The reference book by U. Tietze et al.: "Halbleiter-Schaltungstechnik", 5th ed., Springer-Verlag Berlin Heidelberg New York 1980, of which only pages 161 and 162 were cited by the examining division, was not relevant since the text passage cited was unrelated to the problem of sampling rate conversion in electronic appliances and would thus not be consulted by the skilled person to solve the problem underlying the present invention.
V. The appellant requested that the decision under appeal be set aside and that a patent be granted on the basis of claim 1 as filed with letter dated 12 March 2002, claims 2 to 5 as filed with letter dated 14 October 1998 and the description as amended during the oral proceedings.
Reasons for the Decision
1. The appeal complies with the requirements of Articles 106 to 108 and Rules 1(1) and 64 EPC and is thus admissible.
Furthermore, the Board is satisfied that the appellant's only request meets the requirements set out in the EPC in respect of amendments.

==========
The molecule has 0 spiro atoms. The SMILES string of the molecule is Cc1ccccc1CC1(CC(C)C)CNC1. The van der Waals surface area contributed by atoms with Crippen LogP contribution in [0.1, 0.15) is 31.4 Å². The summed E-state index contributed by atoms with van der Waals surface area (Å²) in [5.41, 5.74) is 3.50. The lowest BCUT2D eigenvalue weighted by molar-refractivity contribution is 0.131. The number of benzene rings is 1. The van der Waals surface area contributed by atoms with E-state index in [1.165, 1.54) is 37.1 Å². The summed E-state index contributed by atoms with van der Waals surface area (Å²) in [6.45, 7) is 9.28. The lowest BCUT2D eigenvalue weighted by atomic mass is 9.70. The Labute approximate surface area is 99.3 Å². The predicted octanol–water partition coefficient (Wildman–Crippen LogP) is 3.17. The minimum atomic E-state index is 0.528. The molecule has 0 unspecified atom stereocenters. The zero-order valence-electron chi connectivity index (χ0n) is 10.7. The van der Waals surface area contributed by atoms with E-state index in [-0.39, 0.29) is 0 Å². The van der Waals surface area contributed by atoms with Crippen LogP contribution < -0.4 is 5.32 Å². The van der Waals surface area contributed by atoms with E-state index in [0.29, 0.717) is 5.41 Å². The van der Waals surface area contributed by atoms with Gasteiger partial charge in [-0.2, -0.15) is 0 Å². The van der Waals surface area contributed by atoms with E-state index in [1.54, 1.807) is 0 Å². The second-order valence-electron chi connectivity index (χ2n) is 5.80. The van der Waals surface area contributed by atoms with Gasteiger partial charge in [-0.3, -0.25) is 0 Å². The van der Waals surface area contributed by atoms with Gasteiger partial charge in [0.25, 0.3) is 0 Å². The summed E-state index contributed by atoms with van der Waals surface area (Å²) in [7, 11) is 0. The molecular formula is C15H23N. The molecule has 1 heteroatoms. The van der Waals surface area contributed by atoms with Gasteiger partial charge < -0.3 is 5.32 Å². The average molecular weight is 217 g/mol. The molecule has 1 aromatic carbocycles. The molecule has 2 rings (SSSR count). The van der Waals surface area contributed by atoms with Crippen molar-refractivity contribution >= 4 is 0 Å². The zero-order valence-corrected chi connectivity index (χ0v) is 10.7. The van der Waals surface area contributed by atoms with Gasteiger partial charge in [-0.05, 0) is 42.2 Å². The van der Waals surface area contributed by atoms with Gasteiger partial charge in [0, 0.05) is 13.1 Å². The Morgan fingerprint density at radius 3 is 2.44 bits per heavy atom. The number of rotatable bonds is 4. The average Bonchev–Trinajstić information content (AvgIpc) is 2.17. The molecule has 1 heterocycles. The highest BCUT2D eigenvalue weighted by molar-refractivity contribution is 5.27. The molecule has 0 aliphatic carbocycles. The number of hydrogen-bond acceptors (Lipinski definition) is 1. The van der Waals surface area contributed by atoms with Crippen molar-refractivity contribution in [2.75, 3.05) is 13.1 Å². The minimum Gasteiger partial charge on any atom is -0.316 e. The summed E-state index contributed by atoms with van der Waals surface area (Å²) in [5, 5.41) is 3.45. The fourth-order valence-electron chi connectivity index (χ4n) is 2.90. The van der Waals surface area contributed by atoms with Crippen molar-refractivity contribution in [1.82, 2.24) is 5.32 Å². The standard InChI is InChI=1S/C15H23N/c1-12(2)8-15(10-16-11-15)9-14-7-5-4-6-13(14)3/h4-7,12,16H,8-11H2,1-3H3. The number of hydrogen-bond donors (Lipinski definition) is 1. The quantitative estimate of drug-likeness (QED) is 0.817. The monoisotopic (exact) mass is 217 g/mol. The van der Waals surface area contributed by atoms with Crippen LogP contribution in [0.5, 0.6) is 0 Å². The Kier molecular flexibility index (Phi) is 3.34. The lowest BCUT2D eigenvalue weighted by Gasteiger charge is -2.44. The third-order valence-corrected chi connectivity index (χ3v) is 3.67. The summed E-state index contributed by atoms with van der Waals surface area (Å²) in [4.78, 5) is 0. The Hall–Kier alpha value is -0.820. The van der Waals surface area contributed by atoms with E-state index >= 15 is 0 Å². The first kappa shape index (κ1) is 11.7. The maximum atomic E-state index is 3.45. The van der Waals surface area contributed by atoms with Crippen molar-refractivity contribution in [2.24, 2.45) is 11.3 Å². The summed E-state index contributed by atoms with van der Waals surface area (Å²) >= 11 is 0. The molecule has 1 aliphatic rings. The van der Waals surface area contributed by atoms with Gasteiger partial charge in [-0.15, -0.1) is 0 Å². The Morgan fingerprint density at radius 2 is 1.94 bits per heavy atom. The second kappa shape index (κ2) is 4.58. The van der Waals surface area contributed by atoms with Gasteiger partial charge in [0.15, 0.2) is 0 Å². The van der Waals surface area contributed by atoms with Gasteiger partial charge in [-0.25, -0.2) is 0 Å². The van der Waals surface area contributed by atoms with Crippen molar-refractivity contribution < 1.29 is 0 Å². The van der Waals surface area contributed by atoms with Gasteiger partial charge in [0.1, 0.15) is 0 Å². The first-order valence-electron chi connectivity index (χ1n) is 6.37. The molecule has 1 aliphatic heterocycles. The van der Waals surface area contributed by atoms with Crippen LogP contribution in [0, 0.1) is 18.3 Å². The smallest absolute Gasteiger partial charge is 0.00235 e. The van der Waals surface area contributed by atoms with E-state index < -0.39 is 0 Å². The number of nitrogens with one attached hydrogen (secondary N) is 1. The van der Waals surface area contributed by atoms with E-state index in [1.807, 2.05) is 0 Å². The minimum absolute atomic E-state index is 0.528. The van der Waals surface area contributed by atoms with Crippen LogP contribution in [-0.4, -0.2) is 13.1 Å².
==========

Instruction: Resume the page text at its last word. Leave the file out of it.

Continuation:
2. For reasons which will be explained below the invention, however, is not patentable within the meaning of Article 52(1) EPC for lack of inventive step. According to Article 56 EPC an invention shall be considered as involving an inventive step if (and only if), having regard to the prior art, the invention is not obvious to a person skilled in the art.
3. The application relates to digital video signal processing (see for example the introductory part of the description), a technical field in which the skilled person is expected to have good knowledge and competence in digital electronics and to take interest in technical publications which are, like document D1, related to this field.